I once read that the stone which covered the entry to Jesus’ tomb would have weighed 1-2 tons. Let’s be cautious – let’s err on the light side and imagine it was just under one ton. Let’s, for the sake of argument, say it only weighed 1,750 pounds.
One thousand seven hundred and fifty pounds.
The effect of addiction on me, on my children, on my whole family…
on your child, on you, on your whole family…
this is the weight of a stone that we cannot roll away in our own strength.
Come to me,
all you who are weary and burdened,
and I will give you rest. 29
Take my yoke upon you and learn from me,
for I am gentle and humble in heart,
and you will find rest for your souls. 30
For my yoke is easy
and my burden is
A friend’s son committed suicide today. I heard about it through a facebook message from my mother. The lady is not a close friend; she is an acquaintance from childhood. But our boys are … were … the same age and when they were little, we stumble upon each other unexpectedly at a park in another state and we caught up while the boys played. We are friends on facebook and I sent her a note saying how very, very sorry I am.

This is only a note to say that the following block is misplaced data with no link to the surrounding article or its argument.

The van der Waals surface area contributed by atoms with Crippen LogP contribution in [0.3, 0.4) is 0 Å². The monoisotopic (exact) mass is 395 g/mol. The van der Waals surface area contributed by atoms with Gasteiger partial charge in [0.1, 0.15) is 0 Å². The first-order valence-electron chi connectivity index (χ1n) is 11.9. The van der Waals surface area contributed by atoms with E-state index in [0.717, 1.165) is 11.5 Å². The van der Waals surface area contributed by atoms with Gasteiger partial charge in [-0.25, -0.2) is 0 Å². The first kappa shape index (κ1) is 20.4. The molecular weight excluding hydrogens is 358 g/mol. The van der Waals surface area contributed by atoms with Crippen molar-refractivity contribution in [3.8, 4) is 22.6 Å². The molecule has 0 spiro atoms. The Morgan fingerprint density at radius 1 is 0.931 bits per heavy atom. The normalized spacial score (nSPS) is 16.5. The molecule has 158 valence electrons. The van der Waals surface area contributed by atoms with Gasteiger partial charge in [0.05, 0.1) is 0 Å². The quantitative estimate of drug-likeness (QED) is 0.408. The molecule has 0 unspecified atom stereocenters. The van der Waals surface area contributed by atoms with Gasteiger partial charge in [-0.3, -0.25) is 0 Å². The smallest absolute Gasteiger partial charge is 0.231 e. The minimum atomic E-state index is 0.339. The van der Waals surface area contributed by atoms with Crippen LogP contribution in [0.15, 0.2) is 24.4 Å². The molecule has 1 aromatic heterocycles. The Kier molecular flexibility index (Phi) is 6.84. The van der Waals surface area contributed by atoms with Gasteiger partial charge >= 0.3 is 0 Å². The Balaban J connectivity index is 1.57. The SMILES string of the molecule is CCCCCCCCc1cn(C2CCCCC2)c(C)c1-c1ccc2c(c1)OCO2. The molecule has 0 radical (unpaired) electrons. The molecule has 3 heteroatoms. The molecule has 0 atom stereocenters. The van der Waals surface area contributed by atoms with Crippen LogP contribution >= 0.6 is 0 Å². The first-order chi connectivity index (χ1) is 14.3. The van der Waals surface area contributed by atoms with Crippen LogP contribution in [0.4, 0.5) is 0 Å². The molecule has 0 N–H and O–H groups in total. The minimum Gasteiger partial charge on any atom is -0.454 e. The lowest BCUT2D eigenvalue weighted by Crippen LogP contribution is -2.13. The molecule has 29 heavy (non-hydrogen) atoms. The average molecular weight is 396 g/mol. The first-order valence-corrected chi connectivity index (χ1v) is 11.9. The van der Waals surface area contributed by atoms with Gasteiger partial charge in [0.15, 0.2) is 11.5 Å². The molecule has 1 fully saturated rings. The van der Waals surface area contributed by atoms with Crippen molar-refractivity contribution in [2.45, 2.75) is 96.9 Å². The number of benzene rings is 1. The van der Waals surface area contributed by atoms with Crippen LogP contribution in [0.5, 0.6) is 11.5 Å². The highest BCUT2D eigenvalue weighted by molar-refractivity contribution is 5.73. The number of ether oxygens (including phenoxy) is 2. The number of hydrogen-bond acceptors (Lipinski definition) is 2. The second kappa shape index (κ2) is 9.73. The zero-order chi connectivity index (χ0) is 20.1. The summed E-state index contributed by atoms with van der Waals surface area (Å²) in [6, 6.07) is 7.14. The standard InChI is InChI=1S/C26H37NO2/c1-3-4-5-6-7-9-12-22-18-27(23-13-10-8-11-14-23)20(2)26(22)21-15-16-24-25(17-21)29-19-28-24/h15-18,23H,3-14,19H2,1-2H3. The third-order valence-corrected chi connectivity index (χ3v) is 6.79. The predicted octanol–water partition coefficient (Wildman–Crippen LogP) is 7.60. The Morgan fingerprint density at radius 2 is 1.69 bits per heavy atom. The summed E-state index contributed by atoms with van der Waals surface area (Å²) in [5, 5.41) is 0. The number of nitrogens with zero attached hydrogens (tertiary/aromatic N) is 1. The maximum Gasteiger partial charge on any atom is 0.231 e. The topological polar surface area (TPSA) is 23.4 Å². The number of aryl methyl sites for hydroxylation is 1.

Facebook and death – maybe it’s an appropriate thesis topic for some of the random dynamics we now have due to the proliferation of social media.
The point is, I got to thinking about how quickly people hear news – no matter how personal; so much more quickly than before. And then we respond. I thought out my response – really feel the message I sent was appropriate and that a fb message – in the context of this relationship – was also alright and would be sincerely accepted when the time comes that she checks in and reads it.
Then I got to thinking about how often we see posts: “R.I.P. [fill in the blank].” What empty words those would be to me if I was the mother of one who has passed. At least at first. They are resting – but the mother, right now? Rest? Peace? Really?
I don’t know. I’m not sure what point I’m making. I just got to thinking about my boys and how close I’ve been to losing both of them. And how close some of you out there are to this. I’m indulging in a little sadness.
Honestly, despite everything I’ve seen in life, I mostly consider life a joyful and blessed experience every day. But not all day, every day. So for this moment, my heartfelt tears extend to this friend and her family and any of you who have said goodbye to your child too soon. We will be reunited. But for now, a moment of grief for the loss.
Rest in Peace …
Posted in Grief
Tagged R.I.P, suicide
In response to the recent death of Philip Seymour Hoffman, there’s been debate over whether addiction is selfish or, perhaps, guiltless. Today I came across a poem I wrote years ago with that title, “Guiltless.” I thought I’d post it. I’m not sure if it’s relevant, but I’ll share and let you decide.